How did you celebrate National Grammar Day?


It was National Grammar Day this past Saturday, and as a writer, I could not have been more thrilled about it. It’s Word Nerd Christmas.

First, I got up and watched the Punctuation Parade, which was led off by the Left Parentheses float, followed by several marching bands, horses and riders, all followed by the Right Parentheses float bringing up the rear.

And, of course, everyone loved the three young girls — called the Ellip-sisters — running after the rest of the parade, giving it an indeterminate yet understood ending.

Later in the afternoon, I watched the Interjection Bowl, sponsored by Smith-Corona. (Official motto: “Remember, if you’re not using Smith-Corona, you’re not our type.”)

This year, the Nebraska State University Fighting Gerunds gave a thrashing to the Plymouth University Crimson Conjunctions, who, ironically enough, couldn’t string together a series of plays to even get on the scoreboard.

All in all, it was a great National Grammar Day, and I can’t wait for National Punctuation Day, which will happen on Sept. 24, 2023. It’s my favorite language-related holiday, period.

I love language, and all its parts, which comes with being a writer. For example, I love the Oxford comma — the comma that comes before the “and” in phrases like “Moe, Larry, and Curly.”

Athletes have their favorite equipment and superstitions. House builders have their favorite tools and architectural styles. And accountants have their favorite… I don’t know, pencils? Numbers? I don’t understand the inner mysteries of accountants’ minds.

I’ve said before that I’d earned the reputation of being a grammar stickler, but for the life of me, I can’t figure out why. I mean, yes, I like knowing about grammar and punctuation. And I love language and learning about new words.

If I could, I would get a tattoo of an Oxford comma on my wrist. That way, when I raised my hand, it could also be an apostrophe. But my wife is dead set against me getting a tattoo and will not budge on this matter.

Exclamation point.

But I don’t go around correcting people about their mistakes other than to yell at a podcast. But I don’t correct real people out loud. That would be rude.

Correcting people about their driving? That’s an entirely different matter. Some people need to be told when they’re doing it wrong.

What makes me feel worse is when people apologize to me after saying or writing something incorrectly, as if they’ve committed some unpardonable sin, like using “farther” instead of “further.”

Look, it’s not like you stabbed the waiter with the wrong fork. I’m not the Grammar President. I don’t give people grammar tickets. I didn’t even take any writing classes in college beyond the two I was supposed to take in order to graduate, so I’m the last person who should correct others about the importance of using proper English.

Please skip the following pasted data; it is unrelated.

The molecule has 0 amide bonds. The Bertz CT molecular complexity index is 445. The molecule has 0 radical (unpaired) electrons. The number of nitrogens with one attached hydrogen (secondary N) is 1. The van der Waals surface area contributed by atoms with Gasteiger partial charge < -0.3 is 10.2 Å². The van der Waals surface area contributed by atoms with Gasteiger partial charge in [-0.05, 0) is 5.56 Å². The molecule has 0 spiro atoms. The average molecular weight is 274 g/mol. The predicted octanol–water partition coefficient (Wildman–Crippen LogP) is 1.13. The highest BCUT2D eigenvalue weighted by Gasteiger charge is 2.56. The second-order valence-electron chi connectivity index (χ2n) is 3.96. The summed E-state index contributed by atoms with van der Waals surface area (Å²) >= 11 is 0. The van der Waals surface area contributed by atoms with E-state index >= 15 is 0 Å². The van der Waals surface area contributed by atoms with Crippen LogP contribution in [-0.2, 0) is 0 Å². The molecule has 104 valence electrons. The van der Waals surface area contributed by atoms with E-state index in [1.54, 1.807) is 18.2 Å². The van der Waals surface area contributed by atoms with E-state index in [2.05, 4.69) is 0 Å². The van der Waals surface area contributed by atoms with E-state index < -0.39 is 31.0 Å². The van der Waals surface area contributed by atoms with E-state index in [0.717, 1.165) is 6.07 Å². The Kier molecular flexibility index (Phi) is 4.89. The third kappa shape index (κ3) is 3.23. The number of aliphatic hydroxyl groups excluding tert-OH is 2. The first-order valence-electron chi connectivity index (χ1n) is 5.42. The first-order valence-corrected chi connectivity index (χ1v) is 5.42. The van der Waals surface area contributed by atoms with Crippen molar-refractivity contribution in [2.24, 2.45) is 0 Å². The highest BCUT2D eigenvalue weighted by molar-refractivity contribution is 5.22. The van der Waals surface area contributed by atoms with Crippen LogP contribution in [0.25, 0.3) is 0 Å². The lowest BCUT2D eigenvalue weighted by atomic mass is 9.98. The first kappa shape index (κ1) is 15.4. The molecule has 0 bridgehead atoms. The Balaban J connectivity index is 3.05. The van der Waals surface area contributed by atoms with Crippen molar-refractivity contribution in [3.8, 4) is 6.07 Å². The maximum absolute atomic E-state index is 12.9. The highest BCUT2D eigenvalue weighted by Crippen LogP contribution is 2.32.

For one thing, there’s no such thing as “proper” English because that belittles other types of English spoken in different parts of the country or the world. People have different accents, they have different sayings, and they use English differently.

For example, in Indiana, we have something called the “needs washed” construction. As in, “The car needs washed.” Or “I shot him because he needed killing.”

Felony murder aside, those are not considered “proper” English because it should be “the car needs to be washed” or “he needed to be killed.” However, it’s considered acceptable English in our part of the country because we’ve always done it that way.

Plus, that guy was asking for it.

A better term is “standard” English, which is the kind they teach in schools. The kind that we’re supposed to use in business communication or when we write books. But even standard English is filled with outdated ideas and incorrect rules, so don’t get me started.

But I don’t care if people speak or write standard English around me. Yes, it’s important in business or journalism, but not in conversation. Not in your social media updates. Not in your emails or texts.

I don’t even use standard English myself; I break the rules all the time! I’ll end my sentences with a preposition, I’ll split infinitives, and I’ll dangle my participles, and I don’t care who sees it.

Besides, the first two rules are wrong, no matter what your English teacher told you. As far as the third one, what I do in my own home is nobody’s business.

So there’s no need to apologize or feel like you’ve committed a sin just because you say, “I literally died laughing” or said “less” instead of “fewer.” It’s really none of my business, and I couldn’t care less.

Make no mistake, I’ll silently judge you, but I’ll never say anything to your face.

I will tell all my writer friends though: “OMG, you guys, you’ll never believe it! Denise from the coffee shop just used an adjectival noun phrase to modify a direct object gerund!”

And then we’ll laugh so hard our wheat grass smoothies will shoot out our noses and give us nosebleeds.

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